Who is the Teacher: School or Family?

About Lori H Rice

Lori Rice is a fourth-grade teacher at West Elementary in Wamego, Kansas, who has taught K-2 reading as well as kindergarten, first grade and fourth grade for the past 19 years. Her students read books that are held together by tape, and because of budget cuts her school does not have a full-time librarian, art teacher, technology teacher or music teacher. As a result, she says, “our schedules are limited and cannot be arranged for what is best for students.”

I saw a discussion post on Facebook the other day about education.  No surprise.  Everyone went to school, everyone has learned something in their life, so everyone has an opinion. Parents are passionate about their kids and have opinions about all things school.  This discussion, however, was a newer one to me.  It was about what schools “need to teach.”  The majority of the ideas were focused around life skills.  Schools should be teaching sewing, gardening, how to balance a checking account, etc.  These are all necessary and great skills for student success, but let’s look at what schools teach.  And let’s talk about what families need to teach too.

Schools Should Teach

Academics:  From prekindergarten through twelfth grade schools have curriculum and standards, mostly set at the state level, of the academics that must be taught.  Skills range from basic understanding of letter and number sense to applying this knowledge to present projects.  These are the skills we learned in schools such as fractions and biology as well as history and grammar.  With understanding of brain development how learning occurs, education has also become applying and synthesizing these standards.  Each grade level has an extensive list of expected standards for academic knowledge.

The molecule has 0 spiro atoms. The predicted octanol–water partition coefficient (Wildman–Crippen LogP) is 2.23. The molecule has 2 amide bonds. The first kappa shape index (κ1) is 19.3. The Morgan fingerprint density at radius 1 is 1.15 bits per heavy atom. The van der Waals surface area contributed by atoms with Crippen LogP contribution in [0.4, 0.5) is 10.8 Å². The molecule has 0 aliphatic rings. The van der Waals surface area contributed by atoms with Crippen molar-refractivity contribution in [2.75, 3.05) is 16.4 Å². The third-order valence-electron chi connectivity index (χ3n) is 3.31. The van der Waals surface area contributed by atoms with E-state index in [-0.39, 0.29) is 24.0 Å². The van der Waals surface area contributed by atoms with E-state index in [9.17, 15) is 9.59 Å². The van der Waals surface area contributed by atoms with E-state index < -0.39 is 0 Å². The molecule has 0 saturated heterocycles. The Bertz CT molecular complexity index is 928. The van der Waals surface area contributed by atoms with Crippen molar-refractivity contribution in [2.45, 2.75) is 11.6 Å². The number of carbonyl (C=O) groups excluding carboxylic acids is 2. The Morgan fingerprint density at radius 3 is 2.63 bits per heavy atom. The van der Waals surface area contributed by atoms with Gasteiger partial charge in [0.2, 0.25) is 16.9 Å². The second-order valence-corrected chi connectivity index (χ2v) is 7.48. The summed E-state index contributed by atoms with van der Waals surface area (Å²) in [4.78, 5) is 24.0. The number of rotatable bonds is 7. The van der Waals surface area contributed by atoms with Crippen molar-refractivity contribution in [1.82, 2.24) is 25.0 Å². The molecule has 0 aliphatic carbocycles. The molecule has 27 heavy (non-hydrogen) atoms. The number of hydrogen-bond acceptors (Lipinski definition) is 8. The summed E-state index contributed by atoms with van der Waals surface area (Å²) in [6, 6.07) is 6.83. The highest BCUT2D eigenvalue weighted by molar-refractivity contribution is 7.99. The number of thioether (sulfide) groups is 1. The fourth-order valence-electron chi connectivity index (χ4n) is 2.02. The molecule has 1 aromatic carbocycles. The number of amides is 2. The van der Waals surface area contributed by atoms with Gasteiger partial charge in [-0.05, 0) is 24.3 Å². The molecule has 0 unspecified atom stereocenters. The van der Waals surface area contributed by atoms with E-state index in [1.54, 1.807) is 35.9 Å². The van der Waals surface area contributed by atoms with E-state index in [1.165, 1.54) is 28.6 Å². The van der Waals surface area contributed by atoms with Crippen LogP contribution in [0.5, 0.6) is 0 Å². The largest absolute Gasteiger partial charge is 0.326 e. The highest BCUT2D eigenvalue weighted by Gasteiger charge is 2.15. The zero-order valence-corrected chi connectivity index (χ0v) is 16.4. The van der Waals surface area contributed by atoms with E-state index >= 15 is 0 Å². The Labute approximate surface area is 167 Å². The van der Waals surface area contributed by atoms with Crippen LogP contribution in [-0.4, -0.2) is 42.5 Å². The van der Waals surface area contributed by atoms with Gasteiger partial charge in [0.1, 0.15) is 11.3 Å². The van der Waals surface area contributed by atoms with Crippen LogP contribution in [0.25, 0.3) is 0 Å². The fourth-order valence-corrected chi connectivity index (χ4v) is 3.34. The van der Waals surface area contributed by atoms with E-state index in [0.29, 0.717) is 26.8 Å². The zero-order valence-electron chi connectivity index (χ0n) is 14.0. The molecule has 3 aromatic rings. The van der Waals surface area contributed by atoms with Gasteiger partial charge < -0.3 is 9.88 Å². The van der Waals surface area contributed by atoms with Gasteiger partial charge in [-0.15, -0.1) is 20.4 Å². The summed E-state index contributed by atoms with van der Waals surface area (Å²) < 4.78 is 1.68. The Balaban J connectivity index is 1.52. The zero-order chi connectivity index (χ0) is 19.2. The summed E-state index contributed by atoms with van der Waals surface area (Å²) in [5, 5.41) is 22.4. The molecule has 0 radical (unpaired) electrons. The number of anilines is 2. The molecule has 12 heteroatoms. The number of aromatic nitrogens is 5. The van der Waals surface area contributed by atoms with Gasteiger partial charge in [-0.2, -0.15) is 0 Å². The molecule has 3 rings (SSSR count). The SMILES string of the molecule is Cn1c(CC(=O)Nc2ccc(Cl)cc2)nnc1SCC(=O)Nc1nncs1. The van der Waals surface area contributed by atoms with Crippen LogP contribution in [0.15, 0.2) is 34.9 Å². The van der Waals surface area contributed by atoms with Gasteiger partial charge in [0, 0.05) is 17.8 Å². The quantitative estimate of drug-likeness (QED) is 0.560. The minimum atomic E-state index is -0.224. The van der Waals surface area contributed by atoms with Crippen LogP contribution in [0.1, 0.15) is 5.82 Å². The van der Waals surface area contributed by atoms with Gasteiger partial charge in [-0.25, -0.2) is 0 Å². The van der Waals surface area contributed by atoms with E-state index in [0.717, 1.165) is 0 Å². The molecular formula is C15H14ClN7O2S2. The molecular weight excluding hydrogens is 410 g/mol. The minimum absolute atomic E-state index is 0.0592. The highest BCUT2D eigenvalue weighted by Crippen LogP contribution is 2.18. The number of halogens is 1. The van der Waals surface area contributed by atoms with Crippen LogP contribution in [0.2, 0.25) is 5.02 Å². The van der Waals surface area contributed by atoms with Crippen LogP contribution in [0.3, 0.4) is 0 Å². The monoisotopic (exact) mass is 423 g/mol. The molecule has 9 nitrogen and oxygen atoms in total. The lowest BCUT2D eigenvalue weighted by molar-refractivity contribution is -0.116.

Social Skills:  Bullying is a national problem and many schools are adopting social skill standards to address this situation. Kansas adopted such standards in 2012 and those standards are being implemented in schools across the states.  They are not alone.  Students are learning about, discussing and practicing skills for emotional health and learning.  Skills that have previously been practiced and discussed at dinner tables, are being taught in public schools now.

Students are learning about skills for emotional health and learning Click To Tweet

Language Proficiency Standards: As our nation becomes more diverse, we have families with English as a second language.  These students of various ethnic backgrounds from home with different primary languages are being taught.  They have standards and testing which help move them towards proficiency.  Diverse cultures and languages bring wonderful opportunities to our schools, but this also creates more learning.

21st Century Skills:  Along with the change of the century came new skills to teach at schools as well.  Educators are now teaching 21st century skills to prepare students for jobs that may not even exist today.  Skills in technology and media literacy, critical thinking and communication skills and as well as career skills.  All of this starts in preschool and continues through high school for added materials educators are responsible for.

From a one room school house to campuses of thousands, schools have changed.  Along with those changes there are added responsibilities.  Schools offer breakfast, after school care and teach everything from social, emotional, academic and career skills.  Students spend an average of 6 1/2 hours a day for 180 days per year in school.  That leaves 17 1/2 plus hours a day for 365 days a year for students to be at home.  Schools have students 1,170 hours a year.  Let’s look at the learning that should be happening at home.

Families Should Teach